When I was an obnoxious teenager approximating growing up in Massapequa, I liked to blast rock music, watch horror movies, hit on cute goth chicks, and shotgun warm Meister Braus until I puked in the middle of the street and my friends would skid through the vomit on their bicycles. This was a great party trick and much cheaper entertainment than hiring some guido DJ with plastic hair spinning Â the 12â€™â€™ single of Noelâ€™s Silent Morning as we suffocated from the stench of his cologne. Can you guess which of these activities I was least successful at? In those carefree days, I never thought I would see society collapse like a house of bloodstained cards in the break room at a butcher shop.
Older and more cynical nowâ€”I am not so sure. Â Since the days of bleaching my special sock to visions of Barbara Crampton and Elisabeth Shue, I have witnessed the 9/11 terror attacks from three blocks away and watched neighbor steal from neighbor in the aftermath of Hurricane Sandy. Sandy is supposed to be a cute girl’s name, not an enraged whore who got angry because we may have fingerblasted her ass too hard with our carbon footprint. I am worried the next prostitute I get will be a member of ISIS. I can deal with a minor STD or even a bump on the head if she decides to club me with a stiletto heel and take my money. I canâ€™t live with being beheaded, though. That would suck. I can almost feel the machete blade at my throat as I type this.
Our minds are assaulted from a billion devices that transmit images of pernicious pundits and politicians from both sides of the spectrum trying to get all of us to cannibalize each other like marauding zombies ripping into smelly guts and dripping flesh. As Tom Petty once sang, â€œQuit jamminâ€™ me.â€ The state of the world may have some of us feeling like a loudmouth, racist cop who is just looking to blow off the heads of people who donâ€™t look and think like him. Waiting on top of a tenement building, your mouth can pop off just as loudly as your shotgun. Pump that 12 gauge thunder stick to punctuate your self-righteous oration. Your SWAT team buddies are either amused or unnerved by your macho, hairy chested bravado. Â You’re cooler than Ken Foree at an Earth, Wind and Fire concert. That door on the roof stairwell is going to be opening soonâ€¦â€¦.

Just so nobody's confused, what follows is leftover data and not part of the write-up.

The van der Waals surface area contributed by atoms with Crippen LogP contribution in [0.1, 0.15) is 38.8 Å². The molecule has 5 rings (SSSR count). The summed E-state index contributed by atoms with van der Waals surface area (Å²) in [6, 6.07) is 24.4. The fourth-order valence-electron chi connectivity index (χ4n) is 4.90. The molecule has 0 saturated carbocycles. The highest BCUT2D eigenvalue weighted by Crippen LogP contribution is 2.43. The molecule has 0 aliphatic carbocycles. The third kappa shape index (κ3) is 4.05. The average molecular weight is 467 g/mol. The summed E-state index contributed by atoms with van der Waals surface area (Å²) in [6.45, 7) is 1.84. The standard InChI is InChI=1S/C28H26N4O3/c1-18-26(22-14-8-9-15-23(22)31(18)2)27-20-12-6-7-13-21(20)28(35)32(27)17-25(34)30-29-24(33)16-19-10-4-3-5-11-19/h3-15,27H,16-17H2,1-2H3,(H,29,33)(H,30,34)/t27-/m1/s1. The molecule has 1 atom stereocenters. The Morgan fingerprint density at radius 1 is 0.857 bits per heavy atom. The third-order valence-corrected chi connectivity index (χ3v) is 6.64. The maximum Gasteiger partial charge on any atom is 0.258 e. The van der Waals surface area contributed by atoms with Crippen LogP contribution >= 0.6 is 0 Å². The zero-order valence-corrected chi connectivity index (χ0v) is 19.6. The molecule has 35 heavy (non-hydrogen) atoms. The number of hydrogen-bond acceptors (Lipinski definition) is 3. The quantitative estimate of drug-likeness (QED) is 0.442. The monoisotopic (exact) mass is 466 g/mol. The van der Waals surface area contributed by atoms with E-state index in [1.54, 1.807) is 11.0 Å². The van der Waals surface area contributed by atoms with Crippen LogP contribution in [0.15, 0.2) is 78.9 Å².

So many brains to splatter.
This possibility that the world is heading for some type of global chaos is what makes me believe George Romeroâ€™s 1978 masterpiece Dawn of the Dead has stayed so relevant after nearly forty years of undead fun in the early morning sun. The zombies are any credible threat society faces at a given time. Those lumbering slabs of rotting flesh can represent the Bible thumping hatemonger or Quran quoting terrorist who claims God hates homosexuals and women who show their face in public. Who the fuck has use for such an unenlightened deity? When the audience watches rancid ghouls busting through flimsy barricades, half of us might see metaphors of big government encroaching on our personal freedoms, feeding on the guts of our liberty. If that is progressive thinking then I wouldn’t mind turning the clock back a bit. Â Am I stretching this like the sinew and muscle strands from a leg ripped out of the socket? Is what we see on the news any less crazy than Romero’s vision of anarchy and Armageddon?
Better stock up on some black coffee and bullets.
Dawn of the DeadÂ is epic horror, a worldwide epidemic on a biblical level that Romero–that frugal fucking genius–manages to convey to us on a small budget. Romero unnerves us more with television and news clippings than a computer generated plague of zombies did to us in flicks likeÂ World War Z. Dawn of the Dead’sÂ brilliant opening shows us the chaos of a television station during the earlier stages of the zombie uprising. People in charge are overwhelmed by the threat and make mistakes giving the public information on finding safe haven. We often learn that many put in charge of things didn’t get the position based on merit. Incompetence can cost lives and Romero shows us this, punctuated by a pulsing Â score by Italian prog rock group Goblin. Romero also uses this opening to give the audience the rules of his universe and the nature of his monsters.